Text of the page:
One governing concept shaped a castle: not residence, but defense. As fortress, it was an emblem of medieval life as dominating as the cross. In the Romance of the Rose, that vast compendium of everything but romance, the castle enclosing the Rose is the central structure, which must be besieged and penetrated to reach the goal of sexual desire. In real life, all its arrangements testified to the fact of violence, the expectation of attack, which had carved the history of the Middle Ages. The castle''s predecessor, the Roman villa, had been unfortified, depending on Roman law and the Roman legions for its ramparts. After the Empire''s collapse, the medieval society that emerged was a set of disjointed and clashing parts subject to no central or effective secular authority. Only the Church offered an organizing principle, which was the reason for its success, for society cannot bear anarchy.

Out of the turbulence, central secular authority began slowly to cohere in the monarchy, but as soon as the new power became effective it came into conflict with the Church on the one hand and the barons on the other. Simultaneously the bourgeois of the towns were developing their own order and selling their support to barons, bishops, or kings in return for charters of liberties as free "communes." By providing the freedom for the development of commerce, the charters marked the rise of the urban Third Estate. Political balance among the competing groups was unstable because the king had no permanent armed force at his command. He had to rely on the feudal obligation of his vassals to perform limited military service, later supplemented by paid service. Rule was still personal, deriving from the fief of land and oath of homage. Not citizen to state but vassal to lord was the bond that underlay political structure. The state was still struggling to be born.

By virtue of its location in the center of Picardy, the domain of Coucy, as the crown acknowledged, was "one of the keys of the kingdom." Reaching almost to Flanders in the north and to the Channel and borders of Normandy on the west, Picardy was the main avenue of northern France. Its rivers led both southward to the Seine and westward to the Channel. Its fertile soil made it the primary agricultural region of France, with pasture and fields of grain, clumps of forest, and a comfortable sprinkling of villages. Clearing, the first act of civilization, had started with the Romans. At the opening of the 14th century Picardy supported about 250,000 households or a population of more than a million, making it the only province of France, other than Toulouse in the south, to have been more populous in medieval times than in modern. Its temper was vigorous and independent, its towns the earliest to win charters as communes.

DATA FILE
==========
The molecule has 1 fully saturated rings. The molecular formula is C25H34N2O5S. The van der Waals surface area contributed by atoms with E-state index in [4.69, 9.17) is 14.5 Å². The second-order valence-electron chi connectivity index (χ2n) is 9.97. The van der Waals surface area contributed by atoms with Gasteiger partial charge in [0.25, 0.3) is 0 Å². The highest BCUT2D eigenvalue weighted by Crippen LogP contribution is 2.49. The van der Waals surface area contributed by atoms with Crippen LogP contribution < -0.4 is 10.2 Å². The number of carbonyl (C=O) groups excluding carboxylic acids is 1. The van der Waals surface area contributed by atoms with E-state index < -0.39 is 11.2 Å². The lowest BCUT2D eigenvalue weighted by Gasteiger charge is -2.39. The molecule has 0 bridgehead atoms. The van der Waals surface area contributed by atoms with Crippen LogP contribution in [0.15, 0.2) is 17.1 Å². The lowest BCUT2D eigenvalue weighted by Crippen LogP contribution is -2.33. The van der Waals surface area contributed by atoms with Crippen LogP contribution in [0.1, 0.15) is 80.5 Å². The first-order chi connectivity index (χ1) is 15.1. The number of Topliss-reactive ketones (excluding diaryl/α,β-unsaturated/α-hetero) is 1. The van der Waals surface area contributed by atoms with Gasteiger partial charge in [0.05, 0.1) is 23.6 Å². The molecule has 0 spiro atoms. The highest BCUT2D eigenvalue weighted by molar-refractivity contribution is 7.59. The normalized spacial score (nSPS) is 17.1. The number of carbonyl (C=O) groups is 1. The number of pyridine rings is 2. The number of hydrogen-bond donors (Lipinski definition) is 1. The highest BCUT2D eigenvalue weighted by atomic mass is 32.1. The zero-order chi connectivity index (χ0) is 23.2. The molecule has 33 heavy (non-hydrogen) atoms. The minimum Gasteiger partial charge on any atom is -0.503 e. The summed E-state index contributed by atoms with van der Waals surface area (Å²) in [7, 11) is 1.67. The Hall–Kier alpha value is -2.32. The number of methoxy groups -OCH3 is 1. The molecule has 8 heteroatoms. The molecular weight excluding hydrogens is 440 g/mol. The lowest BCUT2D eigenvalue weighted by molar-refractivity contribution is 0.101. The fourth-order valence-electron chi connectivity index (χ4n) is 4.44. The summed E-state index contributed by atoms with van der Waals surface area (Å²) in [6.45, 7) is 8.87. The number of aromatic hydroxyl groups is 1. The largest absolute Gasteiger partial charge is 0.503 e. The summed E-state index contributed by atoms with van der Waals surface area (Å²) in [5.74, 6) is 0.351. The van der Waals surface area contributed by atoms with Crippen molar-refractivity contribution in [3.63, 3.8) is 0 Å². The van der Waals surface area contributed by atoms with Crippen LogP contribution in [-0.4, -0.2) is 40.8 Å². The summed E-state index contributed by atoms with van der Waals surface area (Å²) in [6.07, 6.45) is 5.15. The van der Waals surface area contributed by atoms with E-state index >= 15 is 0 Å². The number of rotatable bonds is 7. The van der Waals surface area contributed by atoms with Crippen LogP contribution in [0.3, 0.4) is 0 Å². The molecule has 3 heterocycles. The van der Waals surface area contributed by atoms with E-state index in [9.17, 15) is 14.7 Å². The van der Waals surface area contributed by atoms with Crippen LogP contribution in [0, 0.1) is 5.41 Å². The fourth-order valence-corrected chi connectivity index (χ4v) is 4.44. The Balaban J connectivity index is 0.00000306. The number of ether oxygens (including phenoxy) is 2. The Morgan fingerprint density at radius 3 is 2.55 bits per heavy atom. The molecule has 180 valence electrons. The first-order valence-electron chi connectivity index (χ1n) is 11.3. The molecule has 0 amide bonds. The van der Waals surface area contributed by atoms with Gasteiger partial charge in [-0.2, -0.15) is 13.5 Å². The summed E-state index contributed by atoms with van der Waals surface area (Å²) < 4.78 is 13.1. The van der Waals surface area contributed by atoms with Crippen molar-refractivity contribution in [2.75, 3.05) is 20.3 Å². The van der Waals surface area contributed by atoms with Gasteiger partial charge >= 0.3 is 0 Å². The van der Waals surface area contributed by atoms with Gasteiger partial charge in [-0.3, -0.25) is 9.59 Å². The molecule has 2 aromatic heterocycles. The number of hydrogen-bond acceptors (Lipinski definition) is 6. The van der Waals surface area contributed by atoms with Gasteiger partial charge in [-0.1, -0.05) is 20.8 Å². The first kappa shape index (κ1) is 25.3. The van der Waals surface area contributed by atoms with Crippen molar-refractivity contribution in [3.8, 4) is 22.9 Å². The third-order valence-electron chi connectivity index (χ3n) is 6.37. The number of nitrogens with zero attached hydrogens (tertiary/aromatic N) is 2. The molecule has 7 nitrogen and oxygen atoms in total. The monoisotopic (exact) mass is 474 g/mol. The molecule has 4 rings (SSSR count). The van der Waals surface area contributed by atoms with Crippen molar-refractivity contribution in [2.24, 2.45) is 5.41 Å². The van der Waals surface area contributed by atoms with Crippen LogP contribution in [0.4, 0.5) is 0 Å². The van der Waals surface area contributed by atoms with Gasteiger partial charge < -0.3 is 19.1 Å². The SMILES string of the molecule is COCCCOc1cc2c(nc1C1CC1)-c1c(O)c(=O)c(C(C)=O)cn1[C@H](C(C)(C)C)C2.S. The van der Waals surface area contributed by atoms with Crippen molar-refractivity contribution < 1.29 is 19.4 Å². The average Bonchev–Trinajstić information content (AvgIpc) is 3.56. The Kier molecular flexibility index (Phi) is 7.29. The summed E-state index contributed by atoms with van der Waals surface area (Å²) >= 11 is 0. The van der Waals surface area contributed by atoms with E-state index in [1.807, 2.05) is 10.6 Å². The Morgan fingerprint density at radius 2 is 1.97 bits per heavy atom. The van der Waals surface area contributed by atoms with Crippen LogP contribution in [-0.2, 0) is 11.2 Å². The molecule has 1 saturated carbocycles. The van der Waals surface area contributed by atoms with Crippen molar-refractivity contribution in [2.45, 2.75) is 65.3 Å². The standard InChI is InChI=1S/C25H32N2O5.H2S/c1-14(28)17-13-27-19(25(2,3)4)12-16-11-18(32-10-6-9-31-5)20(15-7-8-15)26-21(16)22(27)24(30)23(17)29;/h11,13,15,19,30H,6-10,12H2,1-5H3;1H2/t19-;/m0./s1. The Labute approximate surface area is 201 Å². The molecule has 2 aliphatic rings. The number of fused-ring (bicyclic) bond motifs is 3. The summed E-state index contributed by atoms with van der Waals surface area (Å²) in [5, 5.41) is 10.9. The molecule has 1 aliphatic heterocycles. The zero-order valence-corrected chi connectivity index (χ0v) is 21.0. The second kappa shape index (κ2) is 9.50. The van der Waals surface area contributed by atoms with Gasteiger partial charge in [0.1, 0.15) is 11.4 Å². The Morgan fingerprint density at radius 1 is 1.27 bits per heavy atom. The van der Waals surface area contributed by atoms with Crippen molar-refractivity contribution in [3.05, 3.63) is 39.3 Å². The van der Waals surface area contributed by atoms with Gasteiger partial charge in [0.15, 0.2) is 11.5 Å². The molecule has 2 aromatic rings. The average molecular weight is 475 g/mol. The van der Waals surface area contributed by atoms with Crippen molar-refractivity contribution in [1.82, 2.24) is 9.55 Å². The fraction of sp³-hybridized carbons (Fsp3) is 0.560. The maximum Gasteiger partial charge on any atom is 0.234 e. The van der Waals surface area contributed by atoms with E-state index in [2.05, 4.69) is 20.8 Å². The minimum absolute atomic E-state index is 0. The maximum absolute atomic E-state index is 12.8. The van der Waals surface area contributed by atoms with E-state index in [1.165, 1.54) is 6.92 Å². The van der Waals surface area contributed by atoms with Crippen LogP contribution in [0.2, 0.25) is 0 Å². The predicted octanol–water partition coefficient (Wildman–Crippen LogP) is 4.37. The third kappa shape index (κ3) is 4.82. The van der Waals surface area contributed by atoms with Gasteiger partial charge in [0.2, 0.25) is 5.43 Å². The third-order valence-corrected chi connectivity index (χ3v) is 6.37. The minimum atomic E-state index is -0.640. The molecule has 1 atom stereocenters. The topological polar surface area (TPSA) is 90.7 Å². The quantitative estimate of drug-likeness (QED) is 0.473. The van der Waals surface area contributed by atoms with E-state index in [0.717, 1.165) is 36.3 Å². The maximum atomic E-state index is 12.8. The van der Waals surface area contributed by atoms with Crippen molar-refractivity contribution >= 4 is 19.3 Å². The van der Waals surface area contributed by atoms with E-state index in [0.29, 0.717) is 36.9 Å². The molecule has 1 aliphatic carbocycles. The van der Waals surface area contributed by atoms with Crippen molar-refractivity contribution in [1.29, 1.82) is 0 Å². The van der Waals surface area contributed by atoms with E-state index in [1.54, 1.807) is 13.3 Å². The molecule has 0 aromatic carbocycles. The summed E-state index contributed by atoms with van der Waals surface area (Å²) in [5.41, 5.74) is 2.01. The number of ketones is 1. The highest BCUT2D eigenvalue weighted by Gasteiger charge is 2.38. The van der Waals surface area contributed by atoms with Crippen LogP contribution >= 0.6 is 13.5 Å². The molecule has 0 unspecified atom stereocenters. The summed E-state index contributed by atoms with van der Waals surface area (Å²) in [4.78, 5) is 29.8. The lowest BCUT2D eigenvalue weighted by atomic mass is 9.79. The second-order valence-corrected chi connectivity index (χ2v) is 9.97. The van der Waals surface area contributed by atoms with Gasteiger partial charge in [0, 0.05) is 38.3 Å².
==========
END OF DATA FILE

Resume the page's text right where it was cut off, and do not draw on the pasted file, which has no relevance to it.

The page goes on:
In the shadowed region between legend and history, the domain of Coucy was originally a fief of the Church supposedly bestowed on St. Remi, first Bishop of Reims, by Clovis, first Christian King of the Franks, in about the year 500. After his conversion to Christianity by St. Remi, King Clovis gave the territory of Coucy to the new bishopric of Reims, grounding the Church in the things of Caesar, as the Emperor Constantine had traditionally grounded the Church of Rome. By Constantine''s gift, Christianity was both officially established and fatally compromised. As William Langland wrote,

When the kindness of Constantine gave Holy Church endowments

In lands and leases, lordships and servants,

The Romans heard an angel cry on high above them,

"This day dos ecclesiae has drunk venom

And all who have Peter''s power are poisoned forever."

That conflict between the reach for the divine and the lure of earthly things was to be the central problem of the Middle Ages. The claim of the Church to spiritual leadership could never be made wholly credible to all its communicants when it was founded in material wealth. The more riches the Church amassed, the more visible and disturbing became the flaw; nor could it ever be resolved, but continued to renew doubt and dissent in every century.

In the earliest Latin documents, Coucy was called Codiciacum or Codiacum, supposedly derived from Codex, codicis, meaning a tree trunk stripped of its branches such as those the Gauls used to build their palisades. For four centuries through the Dark Ages the place remained in shadow. In 910-20 Hervé, Archbishop of Reims, built the first primitive castle and chapel on the hill, surrounded by a wall as defense against Norsemen invading the valley of the Oise. Settlers from the village below, taking refuge within the Bishop''s walls, founded the upper town, which came to be known as Coucy-le-Château, as distinguished

Bibliographic information